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Government must recognise the key role of local authorities in tackling climate crisis, says coalition

1 July 2021

Ahead of the publication of the government’s Net Zero Strategy, which sets out where carbon emissions savings will be made, a coalition of local government, environmental and research organisations have called for urgent powers and resources for local authorities.

Recognising local authorities as key partners in the Net Zero Strategy sets out how local authorities have developed plans and can rapidly scale up actions to meet climate targets, but only if they are supported by government. The coalition believes that the Net Zero Strategy must include a clear commitment to a mutually agreed central framework.

The Association of Directors of Environment, Economy, Planning and Transport (ADEPT), Ashden, Friends of the Earth, Grantham Institute at Imperial College, Green Alliance, Greenpeace UK, London Environment Directors’ Network (LEDNet), Place-Based Climate Action Network (PCAN) and Solace are seeking recognition of local government as key partners in achieving net zero. The paper is supported by the Local Government Association and London Councils.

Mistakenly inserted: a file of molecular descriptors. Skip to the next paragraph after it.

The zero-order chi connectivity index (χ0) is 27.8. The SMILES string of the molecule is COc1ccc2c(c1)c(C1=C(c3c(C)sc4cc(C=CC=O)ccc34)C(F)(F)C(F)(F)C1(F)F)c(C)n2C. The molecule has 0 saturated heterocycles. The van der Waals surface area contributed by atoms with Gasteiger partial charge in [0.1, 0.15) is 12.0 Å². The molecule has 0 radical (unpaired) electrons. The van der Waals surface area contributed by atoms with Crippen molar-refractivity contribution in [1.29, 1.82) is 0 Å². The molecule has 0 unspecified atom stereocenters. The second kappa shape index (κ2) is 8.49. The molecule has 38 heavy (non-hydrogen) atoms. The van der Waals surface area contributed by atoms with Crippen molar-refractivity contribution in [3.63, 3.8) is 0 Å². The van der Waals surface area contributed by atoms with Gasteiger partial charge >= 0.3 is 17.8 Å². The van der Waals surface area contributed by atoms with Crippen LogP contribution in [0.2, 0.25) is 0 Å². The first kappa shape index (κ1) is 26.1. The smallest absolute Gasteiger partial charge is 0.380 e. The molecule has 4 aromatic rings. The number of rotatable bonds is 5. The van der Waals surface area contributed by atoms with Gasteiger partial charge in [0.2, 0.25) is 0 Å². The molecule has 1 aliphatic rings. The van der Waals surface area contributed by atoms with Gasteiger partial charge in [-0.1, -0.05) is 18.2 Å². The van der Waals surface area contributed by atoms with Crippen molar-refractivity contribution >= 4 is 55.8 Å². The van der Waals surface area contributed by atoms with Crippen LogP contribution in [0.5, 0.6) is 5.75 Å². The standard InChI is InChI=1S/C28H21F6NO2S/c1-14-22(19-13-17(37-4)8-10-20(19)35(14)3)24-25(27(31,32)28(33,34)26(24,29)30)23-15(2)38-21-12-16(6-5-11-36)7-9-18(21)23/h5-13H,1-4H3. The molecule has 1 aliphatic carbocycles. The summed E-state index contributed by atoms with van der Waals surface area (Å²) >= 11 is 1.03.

The coalition recognises that significant reductions in carbon emissions have been made by the power sector, in particular, but argues that government must now focus on sectors such as housing and transport which are far harder to decarbonise. Tackling these requires behavioural change as well as the delivery of low carbon solutions, which is why the coalition is advocating that local government is best placed to influence due to having a closer relationship with local communities.

Local authorities also have control over key sectors in the push to decarbonise. Transport planning, waste management, economic regeneration, land use planning and regulation of energy efficiency standards are all managed by local government. They also have huge influence over emissions through their procurement, which was worth at least £63 billion in 2019/20 and accounts for 70-80% of an individual council’s carbon footprint. But in some of these areas – like planning - national policy and regulations can hinder not help local climate action.